The first of Peters’ papers take a more thorough approach looking at how dietary choices impact the carrying capacity of New York State, finding that it could support around 30% of its current population with radical changes in diet, and just 21% of its current population on a “balanced diet” (which still requires significant changes in diet) with the full means available today. The second one reinforces the findings of the first in broad lines, while also showing that NYS could theoretically reduce the farm-to-consumer distance far below its current average of 1300 miles (2100 km), but fully supplying its population with food would still require shuttling goods over great distances — which, in the absence of mechanical means, may not be feasible since food tends to spoil.
That’s not taking into account how the lack of goods, electricity, running water, and a myriad of other things we take for granted but require constant power to operate would impact society, production, transport, and communications. People would eventually stabilize into agricultural groups in farms and some actually impressive cities, maybe. But no power — no internet, no phones so you can’t order takeout. Light switches would basically be stress relievers and there’d be no running water. At the same time, we know that a business as usual model basically takes us the same way, so we need to make some changes.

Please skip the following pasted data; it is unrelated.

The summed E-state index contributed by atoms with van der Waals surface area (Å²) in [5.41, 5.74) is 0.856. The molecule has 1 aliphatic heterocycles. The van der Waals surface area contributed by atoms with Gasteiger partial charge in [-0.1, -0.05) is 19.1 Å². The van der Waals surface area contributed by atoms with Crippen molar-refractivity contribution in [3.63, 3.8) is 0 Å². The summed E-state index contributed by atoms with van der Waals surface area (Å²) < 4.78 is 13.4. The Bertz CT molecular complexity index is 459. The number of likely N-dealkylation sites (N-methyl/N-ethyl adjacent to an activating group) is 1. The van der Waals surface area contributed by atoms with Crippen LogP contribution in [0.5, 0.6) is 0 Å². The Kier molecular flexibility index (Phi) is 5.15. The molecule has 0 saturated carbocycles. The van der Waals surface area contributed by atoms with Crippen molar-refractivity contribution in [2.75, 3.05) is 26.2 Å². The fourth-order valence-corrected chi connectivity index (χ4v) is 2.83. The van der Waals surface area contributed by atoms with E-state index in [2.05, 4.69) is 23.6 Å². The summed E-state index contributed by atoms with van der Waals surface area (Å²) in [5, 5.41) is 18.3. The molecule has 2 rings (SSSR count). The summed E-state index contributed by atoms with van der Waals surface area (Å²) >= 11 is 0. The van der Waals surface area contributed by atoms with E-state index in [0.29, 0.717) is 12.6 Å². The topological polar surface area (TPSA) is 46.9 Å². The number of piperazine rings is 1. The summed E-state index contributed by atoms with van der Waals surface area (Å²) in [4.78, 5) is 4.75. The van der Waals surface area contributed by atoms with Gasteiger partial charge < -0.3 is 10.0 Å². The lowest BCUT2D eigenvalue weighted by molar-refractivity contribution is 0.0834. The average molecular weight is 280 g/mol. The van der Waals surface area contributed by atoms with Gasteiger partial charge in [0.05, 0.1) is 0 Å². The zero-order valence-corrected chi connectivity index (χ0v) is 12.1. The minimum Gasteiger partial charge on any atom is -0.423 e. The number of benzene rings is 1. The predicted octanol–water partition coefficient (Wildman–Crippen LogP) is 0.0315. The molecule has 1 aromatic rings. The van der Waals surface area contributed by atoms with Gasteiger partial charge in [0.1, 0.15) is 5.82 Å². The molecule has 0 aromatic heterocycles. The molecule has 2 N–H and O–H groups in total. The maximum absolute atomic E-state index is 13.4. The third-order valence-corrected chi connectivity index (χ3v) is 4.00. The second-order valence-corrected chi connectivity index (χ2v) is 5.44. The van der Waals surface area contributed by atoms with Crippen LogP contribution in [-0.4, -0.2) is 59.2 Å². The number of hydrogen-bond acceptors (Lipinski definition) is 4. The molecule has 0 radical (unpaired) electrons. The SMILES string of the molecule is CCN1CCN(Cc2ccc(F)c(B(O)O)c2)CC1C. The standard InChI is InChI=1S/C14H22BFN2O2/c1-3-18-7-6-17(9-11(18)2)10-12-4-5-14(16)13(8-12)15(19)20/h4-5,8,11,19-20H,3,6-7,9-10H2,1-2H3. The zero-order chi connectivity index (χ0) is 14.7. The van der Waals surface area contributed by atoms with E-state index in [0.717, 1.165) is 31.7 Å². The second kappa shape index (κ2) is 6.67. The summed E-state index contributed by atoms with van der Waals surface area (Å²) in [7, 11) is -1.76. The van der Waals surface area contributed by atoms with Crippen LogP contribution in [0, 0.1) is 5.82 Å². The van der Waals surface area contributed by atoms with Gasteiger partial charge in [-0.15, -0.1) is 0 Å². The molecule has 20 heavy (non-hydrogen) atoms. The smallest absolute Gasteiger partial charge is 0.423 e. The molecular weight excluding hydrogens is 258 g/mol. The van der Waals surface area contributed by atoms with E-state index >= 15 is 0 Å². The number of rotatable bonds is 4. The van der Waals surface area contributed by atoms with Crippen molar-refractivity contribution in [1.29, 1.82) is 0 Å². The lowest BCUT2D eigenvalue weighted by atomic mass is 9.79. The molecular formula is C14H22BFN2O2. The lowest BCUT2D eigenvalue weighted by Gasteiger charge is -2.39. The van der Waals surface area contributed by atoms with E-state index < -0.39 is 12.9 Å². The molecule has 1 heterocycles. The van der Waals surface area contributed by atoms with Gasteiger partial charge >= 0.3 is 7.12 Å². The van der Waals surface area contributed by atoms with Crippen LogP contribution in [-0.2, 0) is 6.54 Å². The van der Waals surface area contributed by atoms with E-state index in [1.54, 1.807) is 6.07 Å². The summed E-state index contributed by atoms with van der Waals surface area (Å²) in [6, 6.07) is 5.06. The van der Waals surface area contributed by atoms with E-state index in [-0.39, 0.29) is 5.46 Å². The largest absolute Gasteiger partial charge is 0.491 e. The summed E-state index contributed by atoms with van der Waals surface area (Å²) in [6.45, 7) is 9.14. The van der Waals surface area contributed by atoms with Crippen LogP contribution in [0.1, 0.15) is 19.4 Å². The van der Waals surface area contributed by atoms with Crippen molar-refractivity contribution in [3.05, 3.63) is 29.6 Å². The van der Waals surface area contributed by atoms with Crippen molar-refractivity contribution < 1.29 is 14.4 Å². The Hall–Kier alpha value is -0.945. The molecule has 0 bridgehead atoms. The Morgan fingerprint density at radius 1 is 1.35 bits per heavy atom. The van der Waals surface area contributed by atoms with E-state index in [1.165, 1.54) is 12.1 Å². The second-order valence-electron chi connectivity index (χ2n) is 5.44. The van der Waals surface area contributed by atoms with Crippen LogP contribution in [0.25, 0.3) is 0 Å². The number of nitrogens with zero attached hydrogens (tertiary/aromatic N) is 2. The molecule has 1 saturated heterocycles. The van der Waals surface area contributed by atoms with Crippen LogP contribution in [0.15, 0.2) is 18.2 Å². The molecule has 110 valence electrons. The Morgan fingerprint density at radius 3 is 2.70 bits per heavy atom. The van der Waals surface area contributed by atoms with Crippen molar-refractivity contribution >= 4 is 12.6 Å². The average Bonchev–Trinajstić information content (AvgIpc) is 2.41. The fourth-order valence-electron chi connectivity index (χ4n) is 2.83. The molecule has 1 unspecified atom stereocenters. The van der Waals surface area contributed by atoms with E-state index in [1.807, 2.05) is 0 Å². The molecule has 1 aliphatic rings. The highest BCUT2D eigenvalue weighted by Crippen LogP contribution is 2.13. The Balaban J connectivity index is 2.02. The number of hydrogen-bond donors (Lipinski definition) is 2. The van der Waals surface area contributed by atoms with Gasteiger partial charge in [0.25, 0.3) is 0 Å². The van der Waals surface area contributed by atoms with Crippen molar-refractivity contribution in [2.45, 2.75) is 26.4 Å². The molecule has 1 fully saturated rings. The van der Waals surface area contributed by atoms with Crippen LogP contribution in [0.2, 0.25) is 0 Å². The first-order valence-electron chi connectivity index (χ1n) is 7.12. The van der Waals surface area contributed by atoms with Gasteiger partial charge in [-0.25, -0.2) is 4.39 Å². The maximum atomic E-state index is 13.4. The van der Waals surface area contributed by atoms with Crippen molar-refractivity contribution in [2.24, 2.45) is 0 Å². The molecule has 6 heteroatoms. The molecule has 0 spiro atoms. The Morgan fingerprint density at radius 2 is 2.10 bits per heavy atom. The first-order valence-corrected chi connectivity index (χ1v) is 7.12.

Now that we have our “why,” let’s look at the “how”.
Clean sources of power
The lion’s share of the problem lies in how we source that power. Much attention has been brought to fossil fuels and greenhouse emissions lately as the effects of climate change become more wide-spread and more pressing. But even if these resources weren’t as dirty as they are they would still be finite, meaning we’d have to shift away from them at one point or face those problems we’ve talked about earlier.